By Mike Steely
The Annual Neighborhood Conference Awards and Networking Luncheon had several surprises, not the least of which is that more than 600 people attended. The popular event was held at Hotel Knoxville, the former Knoxville Marriott, and featured three workshop break-out sessions and more than 60 booths manned by vendors and local organizations.
Mayor Madeline Rogero used the occasion to honor the late Lynn Redmon who died a few days prior. She spoke of his many neighborhood and political activities. Knox County Mayor Tim Burchett mentioned Redmon in his welcoming remarks as well.
Rogero also honored Office of Neighborhoods Director David Massey, who retires in June, and named Debbie Sharp as the new director.
“David’s tireless dedication has built the Office of Neighborhoods into an essential connection between neighborhood associations and City government. He has helped neighborhood groups organize and advocate effectively for their priorities,” Mayor Rogero said. “Debbie shares his commitment to working with communities across Knoxville, and she will make sure the Office remains an invaluable resource for our residents.”
Sharp opened the event and acted as host during the luncheon.
Other speakers included Hannah Freeman, Doug McGill, Mary Katherine Wormsley, Black Atticus, David Massey, Darris Upton and Johnathan Blevins.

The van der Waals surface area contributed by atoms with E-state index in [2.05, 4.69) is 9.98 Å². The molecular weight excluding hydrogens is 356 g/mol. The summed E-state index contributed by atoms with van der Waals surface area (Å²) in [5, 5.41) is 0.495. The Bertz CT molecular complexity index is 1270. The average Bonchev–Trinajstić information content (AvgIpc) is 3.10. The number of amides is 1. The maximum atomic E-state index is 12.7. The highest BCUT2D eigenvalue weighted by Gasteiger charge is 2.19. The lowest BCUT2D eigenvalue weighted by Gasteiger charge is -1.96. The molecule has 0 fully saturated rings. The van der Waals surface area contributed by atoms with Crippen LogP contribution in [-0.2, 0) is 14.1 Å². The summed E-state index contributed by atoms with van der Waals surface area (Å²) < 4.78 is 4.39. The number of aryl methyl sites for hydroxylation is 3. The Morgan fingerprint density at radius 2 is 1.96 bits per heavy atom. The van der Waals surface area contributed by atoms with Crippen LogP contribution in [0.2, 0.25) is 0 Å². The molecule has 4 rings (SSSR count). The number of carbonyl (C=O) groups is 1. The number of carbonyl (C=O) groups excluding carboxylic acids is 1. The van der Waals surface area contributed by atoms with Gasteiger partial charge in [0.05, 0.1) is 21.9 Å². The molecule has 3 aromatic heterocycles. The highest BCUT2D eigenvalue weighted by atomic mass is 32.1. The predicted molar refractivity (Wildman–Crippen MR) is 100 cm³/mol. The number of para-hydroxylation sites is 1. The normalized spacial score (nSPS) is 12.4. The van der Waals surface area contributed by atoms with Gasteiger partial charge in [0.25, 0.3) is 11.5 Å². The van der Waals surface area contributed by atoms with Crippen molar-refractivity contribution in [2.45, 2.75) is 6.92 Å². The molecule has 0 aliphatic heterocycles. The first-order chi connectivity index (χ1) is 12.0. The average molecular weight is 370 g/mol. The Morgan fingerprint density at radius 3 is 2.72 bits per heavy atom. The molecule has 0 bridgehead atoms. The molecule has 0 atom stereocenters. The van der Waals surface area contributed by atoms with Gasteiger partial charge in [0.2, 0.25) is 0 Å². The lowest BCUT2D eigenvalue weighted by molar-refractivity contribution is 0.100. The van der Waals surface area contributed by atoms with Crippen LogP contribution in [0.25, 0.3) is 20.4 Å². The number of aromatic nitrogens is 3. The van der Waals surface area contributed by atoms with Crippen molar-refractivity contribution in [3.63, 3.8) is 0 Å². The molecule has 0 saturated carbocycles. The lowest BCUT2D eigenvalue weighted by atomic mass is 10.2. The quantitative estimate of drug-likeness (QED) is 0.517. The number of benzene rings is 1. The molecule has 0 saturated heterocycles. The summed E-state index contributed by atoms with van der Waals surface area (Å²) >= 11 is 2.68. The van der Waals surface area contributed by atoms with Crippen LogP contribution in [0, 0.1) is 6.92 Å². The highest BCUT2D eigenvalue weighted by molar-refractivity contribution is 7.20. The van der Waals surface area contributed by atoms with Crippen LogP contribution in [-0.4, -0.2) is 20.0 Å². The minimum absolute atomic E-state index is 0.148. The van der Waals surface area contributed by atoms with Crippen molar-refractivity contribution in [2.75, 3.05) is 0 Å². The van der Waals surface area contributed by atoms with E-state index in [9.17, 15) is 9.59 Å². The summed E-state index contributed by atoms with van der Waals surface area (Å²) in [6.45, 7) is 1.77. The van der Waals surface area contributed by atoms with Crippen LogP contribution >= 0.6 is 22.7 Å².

Kirk Anderson was chosen to receive the Diana Conn Good Neighbor of the Year honors and the award was accepted by James Newbill who had nominated Anderson. Rogero said that Anderson was a longtime resident of the Timbercrest neighborhood. He has been active in the association there, in the neighborhood watch, worked to beautify two entrances and has performed numerous acts of kindness for his neighbors.
Rogero said that Anderson and his brother, realizing that two neighbors were having difficulty exiting their car after a doctor’s visit, carried one of them from the car to their house, up the stairs and into their bed. Anderson stayed with the couple until they were able to be left on their own.
All the nominees were invited to the stage and included David Gillette, Helen Bachrach, Paula Minhinnett, Stuart Hall, Sylvia Cook and Yarrish Cook.
Neighborhood groups honored for their projects and efforts during the event were awarded a $75 check from the city and a certificate of honor. These areas included Edgewood Park, Forest Heights, Island Home Park, Mechanicsville, Morningside Heights, RiverHill Gateway, Southside Waterfront, We Care Neighborhood Watch and Westmorland Hills.
The break-out sessions included a presentation of the city’s proposed Recode regulations that are now being drafted, a conversation and address by Police Chief David Rausch about opioid abuse and gun control, and a discussion about neighborhood cooperation and revitalization.